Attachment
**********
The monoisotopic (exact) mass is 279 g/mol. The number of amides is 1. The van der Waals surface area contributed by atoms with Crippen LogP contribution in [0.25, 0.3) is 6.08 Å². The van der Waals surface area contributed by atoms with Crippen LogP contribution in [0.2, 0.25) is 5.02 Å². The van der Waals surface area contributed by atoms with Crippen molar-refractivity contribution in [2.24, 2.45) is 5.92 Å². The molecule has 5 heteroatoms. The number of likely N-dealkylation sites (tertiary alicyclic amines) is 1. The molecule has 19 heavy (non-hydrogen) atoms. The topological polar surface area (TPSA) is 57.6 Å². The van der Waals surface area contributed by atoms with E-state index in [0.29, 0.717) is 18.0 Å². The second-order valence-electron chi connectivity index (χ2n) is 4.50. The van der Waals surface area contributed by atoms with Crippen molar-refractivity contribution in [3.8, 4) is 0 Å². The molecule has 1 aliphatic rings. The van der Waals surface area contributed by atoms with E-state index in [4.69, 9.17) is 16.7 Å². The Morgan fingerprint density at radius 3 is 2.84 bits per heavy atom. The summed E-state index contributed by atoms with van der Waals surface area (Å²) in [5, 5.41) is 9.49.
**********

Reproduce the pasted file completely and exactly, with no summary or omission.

The monoisotopic (exact) mass is 279 g/mol. The number of amides is 1. The van der Waals surface area contributed by atoms with Crippen LogP contribution in [0.25, 0.3) is 6.08 Å². The van der Waals surface area contributed by atoms with Crippen LogP contribution in [0.2, 0.25) is 5.02 Å². The van der Waals surface area contributed by atoms with Crippen molar-refractivity contribution in [2.24, 2.45) is 5.92 Å². The molecule has 5 heteroatoms. The number of likely N-dealkylation sites (tertiary alicyclic amines) is 1. The molecule has 19 heavy (non-hydrogen) atoms. The topological polar surface area (TPSA) is 57.6 Å². The van der Waals surface area contributed by atoms with E-state index in [0.29, 0.717) is 18.0 Å². The second-order valence-electron chi connectivity index (χ2n) is 4.50. The van der Waals surface area contributed by atoms with Crippen molar-refractivity contribution in [3.8, 4) is 0 Å². The molecule has 1 aliphatic rings. The van der Waals surface area contributed by atoms with E-state index in [4.69, 9.17) is 16.7 Å². The Morgan fingerprint density at radius 3 is 2.84 bits per heavy atom. The summed E-state index contributed by atoms with van der Waals surface area (Å²) in [5, 5.41) is 9.49.